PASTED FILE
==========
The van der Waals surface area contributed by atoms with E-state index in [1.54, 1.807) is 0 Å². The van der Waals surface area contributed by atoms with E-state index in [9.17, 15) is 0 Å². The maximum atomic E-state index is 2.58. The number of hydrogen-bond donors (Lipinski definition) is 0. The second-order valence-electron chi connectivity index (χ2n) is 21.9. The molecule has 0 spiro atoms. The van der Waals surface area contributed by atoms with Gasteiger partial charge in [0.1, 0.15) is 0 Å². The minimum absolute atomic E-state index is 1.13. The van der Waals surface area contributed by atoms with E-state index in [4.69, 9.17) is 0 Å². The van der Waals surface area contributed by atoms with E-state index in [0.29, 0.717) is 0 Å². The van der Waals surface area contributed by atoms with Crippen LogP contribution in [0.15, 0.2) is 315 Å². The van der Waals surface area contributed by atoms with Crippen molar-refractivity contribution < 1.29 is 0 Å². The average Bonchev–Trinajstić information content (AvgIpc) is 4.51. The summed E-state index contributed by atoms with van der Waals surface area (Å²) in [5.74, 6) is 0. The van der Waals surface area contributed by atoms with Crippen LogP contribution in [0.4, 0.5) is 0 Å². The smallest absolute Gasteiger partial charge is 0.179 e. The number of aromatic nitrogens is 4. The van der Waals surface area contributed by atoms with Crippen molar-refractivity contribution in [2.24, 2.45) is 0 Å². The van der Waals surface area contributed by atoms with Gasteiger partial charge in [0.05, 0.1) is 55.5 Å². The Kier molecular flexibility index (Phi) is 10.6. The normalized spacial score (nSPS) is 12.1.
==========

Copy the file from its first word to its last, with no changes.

The van der Waals surface area contributed by atoms with E-state index in [1.54, 1.807) is 0 Å². The van der Waals surface area contributed by atoms with E-state index in [9.17, 15) is 0 Å². The maximum atomic E-state index is 2.58. The number of hydrogen-bond donors (Lipinski definition) is 0. The second-order valence-electron chi connectivity index (χ2n) is 21.9. The molecule has 0 spiro atoms. The van der Waals surface area contributed by atoms with Gasteiger partial charge in [0.1, 0.15) is 0 Å². The minimum absolute atomic E-state index is 1.13. The van der Waals surface area contributed by atoms with E-state index in [4.69, 9.17) is 0 Å². The van der Waals surface area contributed by atoms with E-state index in [0.29, 0.717) is 0 Å². The van der Waals surface area contributed by atoms with Crippen LogP contribution in [0.15, 0.2) is 315 Å². The van der Waals surface area contributed by atoms with Crippen molar-refractivity contribution < 1.29 is 0 Å². The average Bonchev–Trinajstić information content (AvgIpc) is 4.51. The summed E-state index contributed by atoms with van der Waals surface area (Å²) in [5.74, 6) is 0. The van der Waals surface area contributed by atoms with Crippen LogP contribution in [0.4, 0.5) is 0 Å². The smallest absolute Gasteiger partial charge is 0.179 e. The number of aromatic nitrogens is 4. The van der Waals surface area contributed by atoms with Crippen molar-refractivity contribution in [2.24, 2.45) is 0 Å². The van der Waals surface area contributed by atoms with Gasteiger partial charge in [0.05, 0.1) is 55.5 Å². The Kier molecular flexibility index (Phi) is 10.6. The normalized spacial score (nSPS) is 12.1.